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The Smartest Sci-Fi Movie on Amazon Promotes an Outdated Scientific Theory

Arrival gets a lot of things right — but one big thing wrong.

Dewey Saunders/Inverse; Paramount Pictures

If aliens landed on Earth tomorrow, how would we even ask them what they wanted?

Linguist Louise Banks, portrayed by Amy Adams, has to solve that problem in time to save the world from interplanetary war in the 2016 movie Arrival. Twelve pairs of seven-limbed aliens, dubbed Heptapods, land at sites around the world, inviting humans into their ships and trying to communicate — first in eerie vocalizations that sound a bit like whalesong, and then in complex three-dimensional logograms, or written symbols.

Spoilers ahead for Arrival.

Arrival’s Heptapods communicate in a language with no sense of time or direction; their logograms are written in circles, with no forward or backward. Eventually, learning the Heptapods’ language causes humans to stop seeing time as linear, and Amy Adams’ character starts to remember her future. That’s a really extreme version of what linguists call the Sapir-Whorf Hypothesis, which suggests that language can determine how we experience reality.

McGill University linguist Jessica Coon, who consulted with Arrival’s filmmakers on the science of linguistics, spoke with Inverse about what the movie got right, and wrong, about language.

This interview has been edited for length and clarity.

Jeremy Renner and Amy Adams in Arrival.

Paramount Pictures

What did the movie get right about trying to learn a completely unknown language?

People often start with concrete objects and build up from there, and I think this is something that the film actually did a pretty good job of conveying.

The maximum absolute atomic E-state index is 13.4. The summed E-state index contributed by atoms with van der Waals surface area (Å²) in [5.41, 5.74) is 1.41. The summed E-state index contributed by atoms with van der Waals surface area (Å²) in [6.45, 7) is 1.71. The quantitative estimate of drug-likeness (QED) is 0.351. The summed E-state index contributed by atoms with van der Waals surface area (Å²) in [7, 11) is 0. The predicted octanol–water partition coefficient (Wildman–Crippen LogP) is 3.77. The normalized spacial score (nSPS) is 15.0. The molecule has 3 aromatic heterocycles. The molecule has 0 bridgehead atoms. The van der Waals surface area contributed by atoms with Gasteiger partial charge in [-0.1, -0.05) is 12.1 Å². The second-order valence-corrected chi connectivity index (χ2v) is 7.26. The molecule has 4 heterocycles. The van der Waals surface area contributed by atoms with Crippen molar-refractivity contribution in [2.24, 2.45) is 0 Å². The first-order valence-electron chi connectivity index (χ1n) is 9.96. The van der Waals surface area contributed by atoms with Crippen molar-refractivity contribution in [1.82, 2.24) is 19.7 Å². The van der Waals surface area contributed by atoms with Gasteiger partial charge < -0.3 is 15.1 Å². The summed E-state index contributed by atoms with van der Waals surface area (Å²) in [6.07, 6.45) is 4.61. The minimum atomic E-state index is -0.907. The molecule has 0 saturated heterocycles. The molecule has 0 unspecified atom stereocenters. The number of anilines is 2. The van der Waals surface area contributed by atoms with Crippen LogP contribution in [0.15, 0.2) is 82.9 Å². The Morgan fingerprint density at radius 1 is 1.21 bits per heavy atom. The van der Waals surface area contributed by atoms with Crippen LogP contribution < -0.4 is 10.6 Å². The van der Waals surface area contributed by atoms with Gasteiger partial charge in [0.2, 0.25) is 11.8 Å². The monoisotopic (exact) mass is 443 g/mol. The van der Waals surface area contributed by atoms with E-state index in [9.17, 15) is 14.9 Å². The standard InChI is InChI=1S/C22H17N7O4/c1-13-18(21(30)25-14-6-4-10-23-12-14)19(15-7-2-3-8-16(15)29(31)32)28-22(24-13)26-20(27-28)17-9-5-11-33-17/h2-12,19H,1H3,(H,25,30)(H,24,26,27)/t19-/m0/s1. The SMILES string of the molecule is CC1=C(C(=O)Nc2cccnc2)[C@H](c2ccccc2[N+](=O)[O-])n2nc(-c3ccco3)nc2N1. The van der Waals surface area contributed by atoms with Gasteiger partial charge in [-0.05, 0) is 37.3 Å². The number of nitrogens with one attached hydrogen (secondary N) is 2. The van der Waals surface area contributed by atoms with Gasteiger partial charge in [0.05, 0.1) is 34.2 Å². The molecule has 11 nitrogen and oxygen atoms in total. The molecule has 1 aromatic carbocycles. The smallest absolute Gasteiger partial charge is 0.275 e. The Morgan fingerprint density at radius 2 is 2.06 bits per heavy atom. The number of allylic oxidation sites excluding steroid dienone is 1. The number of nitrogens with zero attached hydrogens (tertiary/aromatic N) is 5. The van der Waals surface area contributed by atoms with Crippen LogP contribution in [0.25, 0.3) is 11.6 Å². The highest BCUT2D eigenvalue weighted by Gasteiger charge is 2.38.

You see Dr. Banks in the film, when Forrest Whitaker's character says, “Hurry up, we need to ask the big important question.” And she says, “No, we can’t, so I have to start with asking simple words in order to be able to build up to simple phrases.”

The scene where Amy Adams is at the whiteboard explaining why it's complicated to ask questions is one that I think linguists everywhere really enjoyed because she's breaking down this sentence and exploring some of the more difficult parts of it.

What’s different about fieldwork in the movie and in real life?

Amy Adams’ job is definitely more difficult than the average linguistic fieldworker’s job for a couple of reasons. One reason is that most linguistic fieldwork is done through some shared language. For example, I've done a lot of work with Mayan languages spoken in southern Mexico and Guatemala, but many speakers of Mayan languages today are also bilingual in Spanish. Amy Adams didn't have the luxury of a shared language.

The other thing that she really didn't have is any of these common principles that we expect to find in languages in the world. As a linguist, if I happen to work with a speaker of a language that nobody has ever documented before (this is increasingly less common), there are certain things that we can expect. If I find that verbs come before objects, I can start making some reasonable guesses about other elements of this language, because of these shared principles that human languages have. Whereas when we're talking about Heptapods, who knows?